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SF Pledges $2.5 Million to New Arts Relief Program

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The Golden Gate Theatre, pictured here on March 14, 2020.
The Golden Gate Theatre, pictured here on March 14, 2020.  (Beth LaBerge/KQED)

San Francisco on Monday launched a relief fund to provide grants and low-interest loans to artists and arts organizations impacted by the novel coronavirus. Funded by an initial $2.5 million from the city, the Arts Relief Program aims to offset the economic toll of a cultural sector with next to no revenue for the foreseeable future due to a statewide shelter-in-place order.

“We need to do everything we can to stabilize our arts community now,” San Francisco Mayor London Breed said in a statement, acknowledging the loss of jobs as museums, galleries and performing arts venues shut down indefinitely. “I hope our public investment will encourage private donors to join us in supporting our vulnerable artists during this challenging time.”

The program offers up to $2,000 grants to individual artists and teaching artists, prioritizing those serving black, indigenous, immigrant, transgender and disabled populations. Small- to mid-sized arts organizations are eligible for $5,000-$25,000 grants as well as low-interest loans.

No limits appear to be set on uses of individual grants. The organization grants, administered by the Center for Cultural Innovation, may be used to pay rent and salaries, retain employees and “to help keep artists and organizations in San Francisco,” according to the announcement. The loans will be administered by the extant Arts Loan Fund of Northern California Grantmakers.

The city is contributing $1.5 million to the grants category, and $1 million to the loan category. The announcement encourages philanthropies to donate to the fund to expand its impact.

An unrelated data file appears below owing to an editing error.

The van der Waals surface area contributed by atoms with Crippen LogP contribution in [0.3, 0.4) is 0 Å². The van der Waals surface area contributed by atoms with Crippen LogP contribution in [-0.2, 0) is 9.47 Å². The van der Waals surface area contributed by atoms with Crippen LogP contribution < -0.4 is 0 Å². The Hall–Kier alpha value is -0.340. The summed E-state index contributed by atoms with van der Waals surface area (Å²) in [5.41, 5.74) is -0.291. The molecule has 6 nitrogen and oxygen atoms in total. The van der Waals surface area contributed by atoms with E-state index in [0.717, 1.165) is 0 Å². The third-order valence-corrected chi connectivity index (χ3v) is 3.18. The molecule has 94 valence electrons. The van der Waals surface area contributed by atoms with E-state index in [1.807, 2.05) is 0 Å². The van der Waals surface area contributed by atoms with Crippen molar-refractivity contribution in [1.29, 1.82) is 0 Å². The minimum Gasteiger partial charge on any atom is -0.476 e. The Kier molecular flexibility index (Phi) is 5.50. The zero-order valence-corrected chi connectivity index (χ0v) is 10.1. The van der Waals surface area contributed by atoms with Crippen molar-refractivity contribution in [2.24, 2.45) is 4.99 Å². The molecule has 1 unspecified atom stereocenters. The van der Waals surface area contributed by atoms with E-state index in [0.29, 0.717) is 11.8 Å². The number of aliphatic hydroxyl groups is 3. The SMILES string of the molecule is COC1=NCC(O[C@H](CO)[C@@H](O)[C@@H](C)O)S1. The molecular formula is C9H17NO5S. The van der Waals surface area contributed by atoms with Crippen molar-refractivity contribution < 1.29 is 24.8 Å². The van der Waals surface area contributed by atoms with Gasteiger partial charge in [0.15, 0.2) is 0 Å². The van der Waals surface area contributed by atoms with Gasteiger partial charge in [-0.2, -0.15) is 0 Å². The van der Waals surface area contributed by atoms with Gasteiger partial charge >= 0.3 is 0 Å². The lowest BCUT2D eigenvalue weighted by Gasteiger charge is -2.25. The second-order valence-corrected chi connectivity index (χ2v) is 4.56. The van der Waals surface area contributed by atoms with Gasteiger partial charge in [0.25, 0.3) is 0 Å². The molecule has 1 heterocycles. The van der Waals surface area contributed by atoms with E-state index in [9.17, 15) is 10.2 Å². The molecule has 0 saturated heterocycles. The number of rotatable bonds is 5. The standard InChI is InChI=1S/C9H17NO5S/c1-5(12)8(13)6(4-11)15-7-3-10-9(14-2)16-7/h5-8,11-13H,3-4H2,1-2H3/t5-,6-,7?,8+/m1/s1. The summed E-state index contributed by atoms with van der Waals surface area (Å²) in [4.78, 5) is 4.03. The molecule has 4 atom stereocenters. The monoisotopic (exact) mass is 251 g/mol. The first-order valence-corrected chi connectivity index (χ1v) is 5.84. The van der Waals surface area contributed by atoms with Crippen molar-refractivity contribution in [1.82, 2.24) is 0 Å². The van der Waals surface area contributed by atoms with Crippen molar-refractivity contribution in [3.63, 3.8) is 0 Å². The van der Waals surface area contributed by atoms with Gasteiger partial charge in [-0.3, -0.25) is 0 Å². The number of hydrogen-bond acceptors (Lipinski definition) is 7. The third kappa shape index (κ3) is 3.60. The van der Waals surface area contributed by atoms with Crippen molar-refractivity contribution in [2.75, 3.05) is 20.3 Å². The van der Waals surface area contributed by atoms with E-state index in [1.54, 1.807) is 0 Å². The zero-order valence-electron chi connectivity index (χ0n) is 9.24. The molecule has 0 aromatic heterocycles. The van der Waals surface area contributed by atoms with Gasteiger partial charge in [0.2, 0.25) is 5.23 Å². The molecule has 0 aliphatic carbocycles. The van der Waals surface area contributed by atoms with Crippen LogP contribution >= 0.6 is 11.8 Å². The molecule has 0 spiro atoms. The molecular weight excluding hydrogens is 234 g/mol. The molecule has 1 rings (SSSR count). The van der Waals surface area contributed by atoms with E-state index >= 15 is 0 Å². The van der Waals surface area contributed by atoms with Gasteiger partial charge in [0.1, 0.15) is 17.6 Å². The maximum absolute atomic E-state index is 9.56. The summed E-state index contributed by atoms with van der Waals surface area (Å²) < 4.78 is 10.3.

The Arts Relief Program adds to a range of fundraisers and emergency grants for arts and nightlife figures. Musicians, dancers, actors and the many on-call or freelance workers who support the performing arts have found themselves out of work for practically an entire season. Many communities, such as classical musicians, are crowdsourcing donations themselves.

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Small- to mid-sized arts organizations, meanwhile, are grappling with lost income from rentals and ticket sales, and they’re anticipating reduced donations. Some are beginning to lay off employees. SOMArts, for example, has lost some $20,000 in rental revenue, and expects the number to climb to $100,000, 30 percent of its projected 2020 rental revenue, within months.

Gabriel Nunez de Arco, a lighting designer and sound engineer, is disappointed the individual artist category doesn’t appear to have been created with freelance technical workers in mind. “We don’t get healthcare, we don’t get sick time and we don’t have anything to burn to make up for all of the lost gigs,” said de Arco, 26, who worked events regularly at venues such as Joe Goode Annex and Counterpulse. “It’s not obvious to me how we can access these funds.”

“San Francisco is defined by our vibrant arts and culture and we need to support this sector now more than ever,” Naomi Kelly, who runs SF’s Grants for the Arts agency, said in a statement. “Although this emergency has paused many live performances, we will do all we can to provide support to the artists and organizations who make them possible during this trying time.”

San Francisco also has a Give2SF Fund. Tax-deductible monetary contributions can be spent on various public efforts to respond to the coronavirus outbreak. As the Arts Relief Program announcement notes, the city is also soliciting donations of personal protective equipment for frontline health workers, cleaning supplies and technical equipment for telecommuting.

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